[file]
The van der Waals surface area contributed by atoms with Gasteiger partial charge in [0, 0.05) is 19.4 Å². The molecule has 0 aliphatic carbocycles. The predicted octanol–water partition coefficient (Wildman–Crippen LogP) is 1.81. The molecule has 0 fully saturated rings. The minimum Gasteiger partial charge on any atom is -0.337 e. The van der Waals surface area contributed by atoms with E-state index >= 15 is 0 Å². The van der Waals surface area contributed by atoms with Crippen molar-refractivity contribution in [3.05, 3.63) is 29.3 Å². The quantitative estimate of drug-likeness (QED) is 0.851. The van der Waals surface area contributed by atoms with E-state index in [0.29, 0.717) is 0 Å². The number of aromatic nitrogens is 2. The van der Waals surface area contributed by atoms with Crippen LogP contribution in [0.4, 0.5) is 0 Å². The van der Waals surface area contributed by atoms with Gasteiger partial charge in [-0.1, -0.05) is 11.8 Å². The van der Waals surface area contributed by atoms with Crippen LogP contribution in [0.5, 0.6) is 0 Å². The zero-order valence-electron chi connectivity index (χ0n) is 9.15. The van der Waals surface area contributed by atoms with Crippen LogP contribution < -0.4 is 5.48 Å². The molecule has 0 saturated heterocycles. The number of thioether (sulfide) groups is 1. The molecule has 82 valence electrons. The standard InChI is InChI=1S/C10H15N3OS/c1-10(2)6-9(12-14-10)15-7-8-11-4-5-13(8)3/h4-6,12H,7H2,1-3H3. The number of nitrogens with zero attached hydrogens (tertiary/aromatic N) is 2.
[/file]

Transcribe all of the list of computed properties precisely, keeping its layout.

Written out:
The van der Waals surface area contributed by atoms with Gasteiger partial charge in [0, 0.05) is 19.4 Å². The molecule has 0 aliphatic carbocycles. The predicted octanol–water partition coefficient (Wildman–Crippen LogP) is 1.81. The molecule has 0 fully saturated rings. The minimum Gasteiger partial charge on any atom is -0.337 e. The van der Waals surface area contributed by atoms with E-state index >= 15 is 0 Å². The van der Waals surface area contributed by atoms with Crippen molar-refractivity contribution in [3.05, 3.63) is 29.3 Å². The quantitative estimate of drug-likeness (QED) is 0.851. The van der Waals surface area contributed by atoms with E-state index in [0.29, 0.717) is 0 Å². The number of aromatic nitrogens is 2. The van der Waals surface area contributed by atoms with Crippen LogP contribution in [0.4, 0.5) is 0 Å². The van der Waals surface area contributed by atoms with Gasteiger partial charge in [-0.1, -0.05) is 11.8 Å². The van der Waals surface area contributed by atoms with Crippen LogP contribution in [0.5, 0.6) is 0 Å². The zero-order valence-electron chi connectivity index (χ0n) is 9.15. The van der Waals surface area contributed by atoms with Crippen LogP contribution < -0.4 is 5.48 Å². The molecule has 0 saturated heterocycles. The number of thioether (sulfide) groups is 1. The molecule has 82 valence electrons. The standard InChI is InChI=1S/C10H15N3OS/c1-10(2)6-9(12-14-10)15-7-8-11-4-5-13(8)3/h4-6,12H,7H2,1-3H3. The number of nitrogens with zero attached hydrogens (tertiary/aromatic N) is 2.